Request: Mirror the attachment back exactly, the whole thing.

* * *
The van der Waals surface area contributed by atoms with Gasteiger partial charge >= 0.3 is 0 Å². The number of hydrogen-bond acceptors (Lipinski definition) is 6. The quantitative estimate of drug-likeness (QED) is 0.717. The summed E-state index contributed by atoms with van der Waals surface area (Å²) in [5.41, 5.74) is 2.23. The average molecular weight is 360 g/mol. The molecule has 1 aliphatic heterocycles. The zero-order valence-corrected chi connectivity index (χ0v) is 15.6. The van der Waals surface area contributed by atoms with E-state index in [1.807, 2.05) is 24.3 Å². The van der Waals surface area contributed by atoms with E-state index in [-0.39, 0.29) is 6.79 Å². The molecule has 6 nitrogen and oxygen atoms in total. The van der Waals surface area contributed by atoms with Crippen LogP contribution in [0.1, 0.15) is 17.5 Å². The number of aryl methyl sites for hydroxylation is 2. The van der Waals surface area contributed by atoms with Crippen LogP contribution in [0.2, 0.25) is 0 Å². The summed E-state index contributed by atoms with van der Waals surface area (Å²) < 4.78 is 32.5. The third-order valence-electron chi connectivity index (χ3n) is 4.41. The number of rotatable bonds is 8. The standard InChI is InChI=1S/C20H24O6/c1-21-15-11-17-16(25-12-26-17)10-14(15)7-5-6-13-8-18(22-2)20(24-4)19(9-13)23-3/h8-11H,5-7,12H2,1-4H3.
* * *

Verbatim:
The van der Waals surface area contributed by atoms with Gasteiger partial charge >= 0.3 is 0 Å². The number of hydrogen-bond acceptors (Lipinski definition) is 6. The quantitative estimate of drug-likeness (QED) is 0.717. The summed E-state index contributed by atoms with van der Waals surface area (Å²) in [5.41, 5.74) is 2.23. The average molecular weight is 360 g/mol. The molecule has 1 aliphatic heterocycles. The zero-order valence-corrected chi connectivity index (χ0v) is 15.6. The van der Waals surface area contributed by atoms with E-state index in [1.807, 2.05) is 24.3 Å². The van der Waals surface area contributed by atoms with E-state index in [-0.39, 0.29) is 6.79 Å². The molecule has 6 nitrogen and oxygen atoms in total. The van der Waals surface area contributed by atoms with Crippen LogP contribution in [0.1, 0.15) is 17.5 Å². The number of aryl methyl sites for hydroxylation is 2. The van der Waals surface area contributed by atoms with Crippen LogP contribution in [0.2, 0.25) is 0 Å². The summed E-state index contributed by atoms with van der Waals surface area (Å²) < 4.78 is 32.5. The third-order valence-electron chi connectivity index (χ3n) is 4.41. The number of rotatable bonds is 8. The standard InChI is InChI=1S/C20H24O6/c1-21-15-11-17-16(25-12-26-17)10-14(15)7-5-6-13-8-18(22-2)20(24-4)19(9-13)23-3/h8-11H,5-7,12H2,1-4H3.